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The relationship between greenhouse gases and radiative forcing $F(t)$ is given by $F(t)=\eta\frac{\ln\left(M_{AT}(t)\right)-\ln\left(M_{AT}^{1750}\right)}{\ln(2)}+F_{EX}(t)$ where $F_{EX}(t)$ represents forcing from gases other than CO2 in time period $t$ and $\eta$ represents the increase in forcing from the doubling of CO2 in the atmosphere. These other forcings are estimated in a given period by a linear function of the difference between forcings from non-CO2 today and an estimate of those forcings in the year 2100: $F_{EX}(t)=F_{EX}(0)+0.1\left(F_{EX}(2100)-F_{EX}(0)\right)\cdot t.$
Radiative forcing leads the warming in the atmosphere, which then warms the upper ocean, gradually warming the deep ocean. The model is: \begin{align*} T(t) & =T(t-1)+\xi_{1}\left[F(t)-\lambda T(t-1)-\xi_{2}\left(T(t-1)-T_{LO}(t-1)\right)\right]\\ T_{LO}(t) & =T_{LO}(t-1)+\xi_{3}\left(T(t-1)-T_{LO}(t-1)\right) \end{align*} where the $\xi_{i}$ are the transfer coefficients reflecting the rates of flow and thermal capacities of the sinks. In particular, $1/\xi_{1}$ is the thermal capacity of the atmosphere and the upper oceans, $1/\xi_{3}$ is the transfer rate from the upper ocean to the deep ocean, and $\xi_{2}$ is the ratio of the thermal capacity of the deep oceans to the transfer rate from the shallow to deep ocean.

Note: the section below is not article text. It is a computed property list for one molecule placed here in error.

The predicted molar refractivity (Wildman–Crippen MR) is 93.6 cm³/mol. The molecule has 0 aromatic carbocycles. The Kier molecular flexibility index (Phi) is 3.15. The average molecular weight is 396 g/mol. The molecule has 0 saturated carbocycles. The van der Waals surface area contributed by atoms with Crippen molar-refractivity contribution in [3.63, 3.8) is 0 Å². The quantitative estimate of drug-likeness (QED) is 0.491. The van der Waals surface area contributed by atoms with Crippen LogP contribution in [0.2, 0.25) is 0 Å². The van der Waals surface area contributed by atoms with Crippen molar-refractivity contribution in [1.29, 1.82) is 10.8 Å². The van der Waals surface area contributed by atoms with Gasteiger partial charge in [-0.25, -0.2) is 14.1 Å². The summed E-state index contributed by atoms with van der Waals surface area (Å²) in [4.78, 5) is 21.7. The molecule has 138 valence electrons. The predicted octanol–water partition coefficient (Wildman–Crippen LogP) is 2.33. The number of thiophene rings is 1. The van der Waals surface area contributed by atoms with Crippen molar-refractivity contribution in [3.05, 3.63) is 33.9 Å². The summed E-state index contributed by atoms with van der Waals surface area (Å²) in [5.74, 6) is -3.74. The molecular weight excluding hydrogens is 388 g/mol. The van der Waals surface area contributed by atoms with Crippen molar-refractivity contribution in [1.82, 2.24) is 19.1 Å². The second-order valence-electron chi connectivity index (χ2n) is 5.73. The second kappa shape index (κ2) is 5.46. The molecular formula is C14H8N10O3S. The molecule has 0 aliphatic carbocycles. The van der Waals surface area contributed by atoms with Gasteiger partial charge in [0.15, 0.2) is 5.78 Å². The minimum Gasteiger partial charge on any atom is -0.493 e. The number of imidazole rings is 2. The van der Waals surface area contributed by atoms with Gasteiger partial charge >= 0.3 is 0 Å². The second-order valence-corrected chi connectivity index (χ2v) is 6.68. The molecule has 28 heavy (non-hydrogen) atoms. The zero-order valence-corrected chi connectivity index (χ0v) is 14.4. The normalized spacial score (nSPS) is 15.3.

The key parameter is $\lambda$, or climate sensitivity, is a way of representing the equilibrium temperature from doubling the concentration of CO2. If we solve the temperature equation for a constant temperature (i.e. equilibrium), we get $\Delta T/\Delta F=1/\lambda$. If $T_{2xCO_{2}}$ is the equilibrium impact of a doubling of CO2 concentrations, we get $T_{2xCO_{2}}=\Delta F_{2xCO_{2}}/\lambda$ where $\Delta F_{2xCO_{2}}$ is the change in radiative forcing from a doubling of CO2. Therefore, setting $\lambda$ allows us to set the climate sensitivity.